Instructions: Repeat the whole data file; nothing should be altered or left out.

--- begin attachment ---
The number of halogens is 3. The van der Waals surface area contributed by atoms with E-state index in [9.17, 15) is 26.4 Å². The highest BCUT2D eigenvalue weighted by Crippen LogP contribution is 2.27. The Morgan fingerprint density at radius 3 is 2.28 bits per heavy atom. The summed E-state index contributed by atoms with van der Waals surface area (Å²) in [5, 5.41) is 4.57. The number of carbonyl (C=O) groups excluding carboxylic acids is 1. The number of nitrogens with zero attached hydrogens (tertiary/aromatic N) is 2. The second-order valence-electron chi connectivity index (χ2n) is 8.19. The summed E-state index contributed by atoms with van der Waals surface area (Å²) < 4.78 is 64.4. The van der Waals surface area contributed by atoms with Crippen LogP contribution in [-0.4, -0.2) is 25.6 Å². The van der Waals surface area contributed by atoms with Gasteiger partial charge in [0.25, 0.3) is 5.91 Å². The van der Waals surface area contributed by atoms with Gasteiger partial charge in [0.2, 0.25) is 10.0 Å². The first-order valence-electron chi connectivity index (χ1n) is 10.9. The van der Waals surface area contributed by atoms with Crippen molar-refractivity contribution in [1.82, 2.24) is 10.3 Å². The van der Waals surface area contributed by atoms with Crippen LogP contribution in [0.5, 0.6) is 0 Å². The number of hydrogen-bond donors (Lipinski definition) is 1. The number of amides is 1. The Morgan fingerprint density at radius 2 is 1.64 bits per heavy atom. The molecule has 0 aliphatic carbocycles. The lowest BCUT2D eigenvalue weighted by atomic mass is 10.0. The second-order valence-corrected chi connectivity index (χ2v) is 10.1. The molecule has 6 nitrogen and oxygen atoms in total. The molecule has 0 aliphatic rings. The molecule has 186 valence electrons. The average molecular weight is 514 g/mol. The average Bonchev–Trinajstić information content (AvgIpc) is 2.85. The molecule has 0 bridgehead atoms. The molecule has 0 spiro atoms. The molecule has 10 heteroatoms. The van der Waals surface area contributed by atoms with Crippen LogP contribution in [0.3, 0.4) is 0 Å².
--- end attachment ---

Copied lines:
The number of halogens is 3. The van der Waals surface area contributed by atoms with E-state index in [9.17, 15) is 26.4 Å². The highest BCUT2D eigenvalue weighted by Crippen LogP contribution is 2.27. The Morgan fingerprint density at radius 3 is 2.28 bits per heavy atom. The summed E-state index contributed by atoms with van der Waals surface area (Å²) in [5, 5.41) is 4.57. The number of carbonyl (C=O) groups excluding carboxylic acids is 1. The number of nitrogens with zero attached hydrogens (tertiary/aromatic N) is 2. The second-order valence-electron chi connectivity index (χ2n) is 8.19. The summed E-state index contributed by atoms with van der Waals surface area (Å²) < 4.78 is 64.4. The van der Waals surface area contributed by atoms with Crippen LogP contribution in [-0.4, -0.2) is 25.6 Å². The van der Waals surface area contributed by atoms with Gasteiger partial charge in [0.25, 0.3) is 5.91 Å². The van der Waals surface area contributed by atoms with Gasteiger partial charge in [0.2, 0.25) is 10.0 Å². The first-order valence-electron chi connectivity index (χ1n) is 10.9. The van der Waals surface area contributed by atoms with Crippen molar-refractivity contribution in [1.82, 2.24) is 10.3 Å². The van der Waals surface area contributed by atoms with Crippen LogP contribution in [0.5, 0.6) is 0 Å². The number of hydrogen-bond donors (Lipinski definition) is 1. The number of amides is 1. The Morgan fingerprint density at radius 2 is 1.64 bits per heavy atom. The molecule has 0 aliphatic carbocycles. The lowest BCUT2D eigenvalue weighted by atomic mass is 10.0. The second-order valence-corrected chi connectivity index (χ2v) is 10.1. The molecule has 6 nitrogen and oxygen atoms in total. The molecule has 0 aliphatic rings. The molecule has 186 valence electrons. The average molecular weight is 514 g/mol. The average Bonchev–Trinajstić information content (AvgIpc) is 2.85. The molecule has 0 bridgehead atoms. The molecule has 0 spiro atoms. The molecule has 10 heteroatoms. The van der Waals surface area contributed by atoms with Crippen LogP contribution in [0.3, 0.4) is 0 Å².